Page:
Definitely true of parking lot discussions, but the ones that keep talking as a group accelerates can be a problem. There's a girl that rides with the Annapolis group who never stops talking (and I think she's a sailor) that always seems to have the breath to provide "motivational" discussion. I'm usually silent and focused on not throwing up.

My self legendary status ends every time I watch that group ride away (much contrary to my plan and pre ride visualization).
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Old 11-26-09, 10:22 AM   #8
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Hey OP that is a fun and well written "adventure." The Heroes that encourage the "hero to be" inside all of us are true heroes. How was the Amtrak Century?
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Old 11-26-09, 11:44 AM   #9
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The Amtrak Century is always a treat. About 2/3 of the course is along PCH, which is always beautiful -- especially for folks who don't get to see it very often. There isn't a lot of climbing, so it's a really good choice for first-time century riders. The Torrey Pines Grade at the 80 mile mark is more intimidating than it is difficult, and it's always so fun to see the big grins on the faces of folks when they make it to the top and get their frozen juice bar!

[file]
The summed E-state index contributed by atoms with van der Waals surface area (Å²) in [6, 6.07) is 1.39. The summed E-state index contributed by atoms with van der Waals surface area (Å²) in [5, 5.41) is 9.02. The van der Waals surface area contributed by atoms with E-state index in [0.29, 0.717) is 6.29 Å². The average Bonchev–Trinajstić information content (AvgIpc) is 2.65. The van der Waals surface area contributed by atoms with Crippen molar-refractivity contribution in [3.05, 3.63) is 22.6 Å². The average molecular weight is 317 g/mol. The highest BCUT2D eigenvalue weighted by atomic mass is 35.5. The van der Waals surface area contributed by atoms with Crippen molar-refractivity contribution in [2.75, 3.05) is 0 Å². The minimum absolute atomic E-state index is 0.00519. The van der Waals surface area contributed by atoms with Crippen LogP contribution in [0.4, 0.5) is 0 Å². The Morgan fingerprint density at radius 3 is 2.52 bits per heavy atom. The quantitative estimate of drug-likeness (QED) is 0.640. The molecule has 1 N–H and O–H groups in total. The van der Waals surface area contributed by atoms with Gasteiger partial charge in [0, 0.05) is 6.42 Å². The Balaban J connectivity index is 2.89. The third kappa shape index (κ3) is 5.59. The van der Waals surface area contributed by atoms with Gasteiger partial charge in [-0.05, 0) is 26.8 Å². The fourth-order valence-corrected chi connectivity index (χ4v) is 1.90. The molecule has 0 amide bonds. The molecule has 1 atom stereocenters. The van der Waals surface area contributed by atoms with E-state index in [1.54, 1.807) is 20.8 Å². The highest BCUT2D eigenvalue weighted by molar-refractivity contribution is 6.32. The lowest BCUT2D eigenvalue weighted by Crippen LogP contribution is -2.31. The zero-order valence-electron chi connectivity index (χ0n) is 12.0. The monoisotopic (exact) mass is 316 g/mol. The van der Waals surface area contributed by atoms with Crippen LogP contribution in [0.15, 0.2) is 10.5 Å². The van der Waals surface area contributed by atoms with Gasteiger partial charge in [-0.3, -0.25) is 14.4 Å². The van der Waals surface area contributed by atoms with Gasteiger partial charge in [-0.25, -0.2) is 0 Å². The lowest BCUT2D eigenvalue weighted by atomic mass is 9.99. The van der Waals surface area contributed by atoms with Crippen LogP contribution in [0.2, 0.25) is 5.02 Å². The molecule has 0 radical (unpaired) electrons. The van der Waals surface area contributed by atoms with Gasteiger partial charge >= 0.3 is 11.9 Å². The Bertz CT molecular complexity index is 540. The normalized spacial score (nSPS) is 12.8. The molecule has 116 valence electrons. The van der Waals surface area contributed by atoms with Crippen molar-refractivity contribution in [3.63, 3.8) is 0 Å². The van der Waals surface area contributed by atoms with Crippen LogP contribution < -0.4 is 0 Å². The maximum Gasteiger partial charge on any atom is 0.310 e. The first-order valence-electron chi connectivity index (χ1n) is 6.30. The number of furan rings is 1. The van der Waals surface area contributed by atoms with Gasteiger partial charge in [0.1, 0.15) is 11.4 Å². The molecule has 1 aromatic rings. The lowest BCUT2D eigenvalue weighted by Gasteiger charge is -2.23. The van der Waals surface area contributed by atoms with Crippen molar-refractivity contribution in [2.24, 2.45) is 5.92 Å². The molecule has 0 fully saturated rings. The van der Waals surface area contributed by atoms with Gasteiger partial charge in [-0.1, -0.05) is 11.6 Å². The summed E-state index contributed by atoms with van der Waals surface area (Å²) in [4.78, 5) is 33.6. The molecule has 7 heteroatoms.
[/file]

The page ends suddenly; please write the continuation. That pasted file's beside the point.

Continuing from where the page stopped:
I love your comment about heros. It's so true!
Now I guess that I'll have to share a couple stories about some of those....

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Hey OP that is a fun and well written "adventure." The Heroes that encourage the "hero to be" inside all of us are true heroes. How was the Amtrak Century?